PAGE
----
A cannabis conviction harms a person well after they have paid their debt to society – an initial debt that they should have never had to pay in the first place. Cannabis prohibition is one of the most harmful public policies in human history and a cannabis conviction on a person’s record haunts them for the rest of their lives as long as it shows up on background checks.
Unfortunately, I have seen this play out firsthand many times over the years. My father was convicted of several cannabis-only offenses in the 1970s, 80s, and 90s. Every time my father applies for a job, housing, a loan, or anything else that requires a background check, he is subjected to tremendous cannabis stigma.
On rare occasions, the person/people conducting the background check do not care that my father is a cannabis felon, however, most of the time it disqualifies him from whatever he is applying for. One of the instances that stands out to me the most is that my father cannot serve as a coach for my little brother’s wrestling teams, and for that matter, my father is not even allowed near the team during competitions even in a parental capacity. My father lives in a legal state in the U.S., and the company that does the wrestling coach background checks is also based in a legal state. Yet, the stigma remains, all for cannabis-only offenses that occurred decades ago.
Anyone that has a cannabis offense on their record runs the risk of being treated in the same manner that my father is treated, which is why it is so important to get cannabis offenses expunged whenever possible. For many offenders, it’s very difficult to navigate the expungement process and it’s too expensive to hire a lawyer to help. Being that the offender should have never been subjected to cannabis prohibition in the first place, it’s the government’s job to clean up records automatically, and anything less than that is unacceptable.
Expungements In Canada
Canada legalized cannabis nationwide for adult use in late 2018. It was the first G-7 nation to do so, and only the second country on earth at the time to make the public policy change at a national level. In addition to refraining from charging consumers for cannabis possession, cultivation, and use, the newly passed measure in Canada, in theory, also sought to right the wrongs of the past and make it easier for people to obtain cannabis expungements.
Over three years later, the expungement process in Canada appears to be failing, with only an estimated 484 people having their records wiped clean. The low number of expungements was recently discussed by lawmakers in Canada, as seen in the embedded tweet below:
Today, I asked Minister @marcomendicino about what the federal government is doing to make record suspension for simple possession of cannabis more accessible, especially for Indigenous People and other racialized and marginalized communities. Watch the full exchange⬇️#cdnpolipic.twitter.com/HZteudAcpZ
The situation in Canada is not an uncommon occurrence in jurisdictions where cannabis laws were reformed and expungements were not automatic. As previously touched on, the same thing is going on in the State of Oregon where I live. If there are hurdles between where a person is at with a cannabis offense on their record and getting the offense expunged, there will always be people that struggle to overcome those hurdles.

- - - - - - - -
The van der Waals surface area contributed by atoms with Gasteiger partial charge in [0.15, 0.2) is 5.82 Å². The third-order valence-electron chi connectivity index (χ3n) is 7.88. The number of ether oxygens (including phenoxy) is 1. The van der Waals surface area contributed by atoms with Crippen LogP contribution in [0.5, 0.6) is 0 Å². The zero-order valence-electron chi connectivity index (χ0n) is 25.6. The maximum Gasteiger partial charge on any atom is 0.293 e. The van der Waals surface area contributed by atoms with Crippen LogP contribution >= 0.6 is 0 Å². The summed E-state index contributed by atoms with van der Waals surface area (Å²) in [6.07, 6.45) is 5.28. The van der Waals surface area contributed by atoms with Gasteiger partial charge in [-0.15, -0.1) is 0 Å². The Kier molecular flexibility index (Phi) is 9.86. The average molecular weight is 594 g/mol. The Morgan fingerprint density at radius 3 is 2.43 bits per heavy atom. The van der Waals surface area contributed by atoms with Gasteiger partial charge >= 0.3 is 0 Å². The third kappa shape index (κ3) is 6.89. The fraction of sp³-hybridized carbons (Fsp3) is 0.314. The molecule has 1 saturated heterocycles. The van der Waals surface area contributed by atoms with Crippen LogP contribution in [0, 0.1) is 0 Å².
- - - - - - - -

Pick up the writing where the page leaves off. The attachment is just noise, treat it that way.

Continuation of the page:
In the case of Canada, yes, the fee to get an expungement was lowered, however, there’s still a fee nonetheless. Furthermore, people still have to navigate a process. Being that over 10,000 people are eligible for an expungement and less than 500 people have successfully reached the finish line of the process, clearly, there’s something wrong.
Despite what lawmakers and government officials may claim, automatic expungements are absolutely possible. Lawmakers and government officials will often point to the false excuse that, “there is no way to identify many of the offenses in databases.” To debunk that claim all someone has to do is consider the fact that the offenses are automatically showing up on background checks. If the related case data can be automatically pulled for the purpose of subjecting someone to cannabis stigma, then clearly the same can happen to automatically remove the case data from government databases. To address the handful of cases that slip through the cracks or are missed and somehow still show up on a background check, the law needs to be clear that the offense cannot be used against the person for any reason and the company must immediately purge any related data from their records.
What I suspect is really at the heart of the issue is that governments around the world want to continue to put the burden on cannabis offenders to, at the very least, save money. If the government automatically expunges records then it has to foot the entire bill for the effort, whereas if they can keep charging the public for it then it offsets government costs, and if the fee is huge, the government involved is likely making money off of expungements. Either way, the burden of righting the wrongs of the past should lie squarely on the governments’ shoulders, and not on the shoulders of cannabis community members that have already suffered far too much.